Nationwide has said that UK house prices are rising at the slowest annual pace in over five years.
Britain’s biggest building society said on Thursday that average property value increased by 1.6% in October, the lowest growth rate since May 2013 and down from the 2% increase in September.
The average UK house price between September and October was £214,534.
House prices are expected to rise by about 1% this year.
“If the uncertainty lifts in the months ahead, there is scope for activity to pick up throughout next year. The squeeze on household incomes is already moderating and policymakers have signalled that interest rates are only expected to rise at a modest pace and to a limited extent in the years ahead,” said the chief economist from Nationwide, Robert Gardner.
House prices in London and South East are falling amid Brexit uncertainty, where international buyers are put off.
A Reuters poll suggested that prices in the capital are expected to fall by 1.6% this year and 0.1% next year.
Tony Williams at property consultancy Building Value said: “Central London is tanking because the traditional international buyers are staying away – and the quantum of buyers is falling. A disorderly Brexit will exacerbate this trend.”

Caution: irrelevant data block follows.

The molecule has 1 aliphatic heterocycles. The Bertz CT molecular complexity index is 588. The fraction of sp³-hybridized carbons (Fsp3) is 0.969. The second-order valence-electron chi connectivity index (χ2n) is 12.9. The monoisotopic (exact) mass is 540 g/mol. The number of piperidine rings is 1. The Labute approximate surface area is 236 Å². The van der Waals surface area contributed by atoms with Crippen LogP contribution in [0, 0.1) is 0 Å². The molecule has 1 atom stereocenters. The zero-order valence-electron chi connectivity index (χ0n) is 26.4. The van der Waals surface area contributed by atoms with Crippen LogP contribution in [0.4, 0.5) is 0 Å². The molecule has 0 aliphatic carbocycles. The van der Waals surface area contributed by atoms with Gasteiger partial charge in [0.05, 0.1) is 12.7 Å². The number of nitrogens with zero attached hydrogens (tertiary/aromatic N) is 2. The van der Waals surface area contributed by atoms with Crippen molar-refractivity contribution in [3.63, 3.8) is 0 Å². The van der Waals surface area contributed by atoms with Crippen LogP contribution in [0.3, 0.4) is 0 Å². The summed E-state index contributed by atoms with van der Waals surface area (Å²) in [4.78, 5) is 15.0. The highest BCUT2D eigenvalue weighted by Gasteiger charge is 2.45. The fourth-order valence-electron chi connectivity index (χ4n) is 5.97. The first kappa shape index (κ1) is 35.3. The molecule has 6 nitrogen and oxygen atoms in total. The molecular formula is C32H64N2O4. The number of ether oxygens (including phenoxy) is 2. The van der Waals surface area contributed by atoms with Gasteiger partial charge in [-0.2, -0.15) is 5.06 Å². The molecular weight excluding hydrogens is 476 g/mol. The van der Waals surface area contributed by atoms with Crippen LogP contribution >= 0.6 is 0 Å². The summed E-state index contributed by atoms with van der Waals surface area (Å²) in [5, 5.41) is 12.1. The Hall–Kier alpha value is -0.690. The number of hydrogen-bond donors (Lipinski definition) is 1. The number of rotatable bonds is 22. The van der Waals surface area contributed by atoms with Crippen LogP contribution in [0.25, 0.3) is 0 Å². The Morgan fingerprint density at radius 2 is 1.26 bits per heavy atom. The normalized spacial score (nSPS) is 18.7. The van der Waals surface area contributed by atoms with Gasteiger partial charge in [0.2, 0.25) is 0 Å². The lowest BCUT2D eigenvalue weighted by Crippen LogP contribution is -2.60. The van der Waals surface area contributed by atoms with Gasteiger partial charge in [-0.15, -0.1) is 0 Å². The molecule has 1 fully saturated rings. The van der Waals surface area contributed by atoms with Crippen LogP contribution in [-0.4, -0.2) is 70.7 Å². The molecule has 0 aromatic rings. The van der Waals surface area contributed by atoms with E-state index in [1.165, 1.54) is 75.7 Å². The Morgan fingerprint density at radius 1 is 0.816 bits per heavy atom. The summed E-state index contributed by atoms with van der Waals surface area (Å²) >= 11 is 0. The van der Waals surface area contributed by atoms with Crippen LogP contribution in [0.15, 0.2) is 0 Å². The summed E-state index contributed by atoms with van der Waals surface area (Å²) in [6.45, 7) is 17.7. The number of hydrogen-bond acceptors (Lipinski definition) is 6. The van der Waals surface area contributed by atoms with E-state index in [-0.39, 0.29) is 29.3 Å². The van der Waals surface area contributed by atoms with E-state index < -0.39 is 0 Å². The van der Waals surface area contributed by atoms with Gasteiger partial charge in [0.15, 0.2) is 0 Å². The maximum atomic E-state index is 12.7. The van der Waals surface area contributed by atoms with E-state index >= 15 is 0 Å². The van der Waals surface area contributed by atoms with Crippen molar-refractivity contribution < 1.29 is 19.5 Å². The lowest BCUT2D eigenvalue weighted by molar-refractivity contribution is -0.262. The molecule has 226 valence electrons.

The UK plans to leave the EU in March and there are still fears that the government will fail to agree on a deal before leaving.
Brian Murphy, who is the head of lending at Mortgage Advice Bureau, said: “Whilst the chancellor’s ‘feelgood’ budget on Monday delivered little for the majority of home movers, it seems to have been well received by consumers overall, therefore as we enter the final sprint of the autumn market before thoughts turn to the Christmas break, it’s quite possible that the market will continue to tick over at reasonable levels, although without the fireworks that some had hoped for by this stage in the year.”